A New Particle at LHC for Christmas??

Hello particle gobblers and happy new year from my new location at the University of Granada.

In between presents and feasting, you may have heard rumblings over the holidays that the LHC could be seeing hints of a new and very massive particle. The rumors began even before the ATLAS and CMS experiments announced results from analyzing the brand new 13 TeV (in particle physics units!) data which was collected in 2015. At 13 TeV we are now probing higher energy scales of nature than ever before. These are truly uncharted waters where high energy physicists basically have no idea what to expect. So there was a lot of anticipation for the first release of new data from the LHC in early December and it appears a tantalizing hint of new physics may have been left there dangling for us, like a just out of reach Christmas cookie.

Since the announcement, a feeding frenzy of theoretical work has ensued as theorists, drunk from the possibilities of new physics and too much holiday food, race to put forth their favorite (or any) explanation (including yours truly I must confess:/). The reason for such excitement is an apparent excess seen by both CMS and ATLAS of events in which two very energetic photons (particles of light) are observed in tandem. By `excess’ I basically mean a `bump‘ on what should be a `smooth‘ background exactly as discussed previously for the Higgs boson at 125 GeV. This can be seen in the CMS (Figure 1) and ATLAS (Figure 2) results for the observed number of events involving pairs of photons versus the sum of their energies.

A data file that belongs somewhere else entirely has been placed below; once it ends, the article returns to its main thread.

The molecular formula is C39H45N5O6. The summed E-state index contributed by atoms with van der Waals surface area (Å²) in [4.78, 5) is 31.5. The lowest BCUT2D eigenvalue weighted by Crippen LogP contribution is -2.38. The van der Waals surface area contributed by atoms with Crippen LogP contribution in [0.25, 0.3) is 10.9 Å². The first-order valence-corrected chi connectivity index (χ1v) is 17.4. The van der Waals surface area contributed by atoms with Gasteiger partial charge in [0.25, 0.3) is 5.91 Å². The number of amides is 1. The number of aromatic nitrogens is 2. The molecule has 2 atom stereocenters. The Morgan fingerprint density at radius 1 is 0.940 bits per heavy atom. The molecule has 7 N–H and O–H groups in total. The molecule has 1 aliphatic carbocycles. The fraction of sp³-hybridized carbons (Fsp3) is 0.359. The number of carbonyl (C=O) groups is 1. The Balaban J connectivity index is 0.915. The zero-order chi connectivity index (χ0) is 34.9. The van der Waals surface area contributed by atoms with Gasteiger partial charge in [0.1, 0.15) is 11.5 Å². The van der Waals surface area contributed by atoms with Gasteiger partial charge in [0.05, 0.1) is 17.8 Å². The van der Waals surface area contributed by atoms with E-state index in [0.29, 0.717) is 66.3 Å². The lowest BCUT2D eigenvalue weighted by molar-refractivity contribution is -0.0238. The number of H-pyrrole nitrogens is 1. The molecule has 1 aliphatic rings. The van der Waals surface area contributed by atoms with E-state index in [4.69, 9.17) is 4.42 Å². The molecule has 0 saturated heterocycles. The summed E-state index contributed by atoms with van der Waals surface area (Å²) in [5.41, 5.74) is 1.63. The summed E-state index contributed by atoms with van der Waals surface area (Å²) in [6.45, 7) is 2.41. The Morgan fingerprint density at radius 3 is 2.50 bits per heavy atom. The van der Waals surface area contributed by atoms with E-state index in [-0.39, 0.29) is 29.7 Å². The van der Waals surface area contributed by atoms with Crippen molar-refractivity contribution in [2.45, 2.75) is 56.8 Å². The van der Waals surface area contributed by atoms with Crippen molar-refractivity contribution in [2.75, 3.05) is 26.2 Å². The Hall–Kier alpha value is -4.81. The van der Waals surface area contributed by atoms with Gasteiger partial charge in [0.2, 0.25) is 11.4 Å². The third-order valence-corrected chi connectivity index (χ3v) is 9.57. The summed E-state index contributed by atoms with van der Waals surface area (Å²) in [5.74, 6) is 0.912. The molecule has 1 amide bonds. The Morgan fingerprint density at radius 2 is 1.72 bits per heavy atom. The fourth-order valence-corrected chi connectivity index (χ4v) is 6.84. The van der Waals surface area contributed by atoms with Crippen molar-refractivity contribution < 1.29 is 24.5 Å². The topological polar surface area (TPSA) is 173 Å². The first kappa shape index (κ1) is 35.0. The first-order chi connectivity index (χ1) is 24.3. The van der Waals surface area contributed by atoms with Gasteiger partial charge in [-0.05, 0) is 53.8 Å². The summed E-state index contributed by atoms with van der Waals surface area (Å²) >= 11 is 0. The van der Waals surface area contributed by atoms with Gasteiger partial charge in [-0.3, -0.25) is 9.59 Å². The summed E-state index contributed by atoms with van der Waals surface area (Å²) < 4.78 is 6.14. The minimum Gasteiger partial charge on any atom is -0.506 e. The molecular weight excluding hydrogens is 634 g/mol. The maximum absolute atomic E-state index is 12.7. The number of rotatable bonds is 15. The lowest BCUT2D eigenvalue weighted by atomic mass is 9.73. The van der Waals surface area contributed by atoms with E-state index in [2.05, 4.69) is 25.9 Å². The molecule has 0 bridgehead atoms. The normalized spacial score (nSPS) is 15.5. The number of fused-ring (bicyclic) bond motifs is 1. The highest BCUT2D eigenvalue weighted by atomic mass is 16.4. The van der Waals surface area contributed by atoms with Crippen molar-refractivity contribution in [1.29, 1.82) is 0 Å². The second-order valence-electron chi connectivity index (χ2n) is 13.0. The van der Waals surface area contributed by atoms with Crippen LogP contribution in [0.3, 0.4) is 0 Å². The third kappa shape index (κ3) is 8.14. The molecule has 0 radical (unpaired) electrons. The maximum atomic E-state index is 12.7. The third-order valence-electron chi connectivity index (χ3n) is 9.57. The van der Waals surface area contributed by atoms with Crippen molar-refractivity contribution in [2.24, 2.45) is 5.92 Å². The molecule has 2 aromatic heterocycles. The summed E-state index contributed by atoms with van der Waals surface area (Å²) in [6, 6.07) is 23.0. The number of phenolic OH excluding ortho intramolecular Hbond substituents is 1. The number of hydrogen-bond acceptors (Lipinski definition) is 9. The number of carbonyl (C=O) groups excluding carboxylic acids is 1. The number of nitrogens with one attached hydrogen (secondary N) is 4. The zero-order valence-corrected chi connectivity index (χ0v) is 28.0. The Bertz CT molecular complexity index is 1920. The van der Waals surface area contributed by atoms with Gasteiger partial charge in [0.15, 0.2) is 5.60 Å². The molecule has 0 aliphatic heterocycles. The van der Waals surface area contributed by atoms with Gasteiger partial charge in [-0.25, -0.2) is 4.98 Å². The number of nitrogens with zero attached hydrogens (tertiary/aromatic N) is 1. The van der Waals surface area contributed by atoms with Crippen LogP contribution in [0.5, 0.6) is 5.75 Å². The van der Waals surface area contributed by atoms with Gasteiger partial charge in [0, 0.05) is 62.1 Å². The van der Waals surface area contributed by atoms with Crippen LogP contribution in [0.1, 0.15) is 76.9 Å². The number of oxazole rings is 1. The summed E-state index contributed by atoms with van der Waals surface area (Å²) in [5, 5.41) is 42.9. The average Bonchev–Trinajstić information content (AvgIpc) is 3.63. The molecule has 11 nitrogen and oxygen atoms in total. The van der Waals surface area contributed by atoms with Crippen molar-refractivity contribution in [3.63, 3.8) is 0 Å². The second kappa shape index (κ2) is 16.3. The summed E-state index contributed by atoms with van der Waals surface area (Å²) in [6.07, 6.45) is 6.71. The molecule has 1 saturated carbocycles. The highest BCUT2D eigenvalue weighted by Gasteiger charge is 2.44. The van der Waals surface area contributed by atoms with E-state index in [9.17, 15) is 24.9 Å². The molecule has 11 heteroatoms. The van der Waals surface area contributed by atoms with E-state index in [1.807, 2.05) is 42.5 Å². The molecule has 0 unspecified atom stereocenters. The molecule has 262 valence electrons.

Figure 1: CMS results for searches of pairs of photons at 13 TeV.
Figure 1: CMS results for searches of pairs of photons at 13 TeV.
Figure 2: ATLAS results for searches of pairs of photons at 13 TeV.
Figure 2: ATLAS results for searches of pairs of photons at 13 TeV.













The bump in the ATLAS plot is easier to see (and not coincidentally has a higher statistical significance) than the CMS bump which is somewhat smaller. What has physicists excited is that these bumps appear to be at the same place at around 750 GeV^1. This means two independent data sets both show (small) excesses in the same location making it less likely to be simply a statistical fluctuation. Conservation of energy and momentum tells us that the bump should correspond to the mass of a new particle decaying to two photons. At 750 GeV this mass would be much higher than the mass of the heaviest known particle in the Standard Model; the top quark, which is around 174 GeV while the Higgs boson you will remember is about 125 GeV.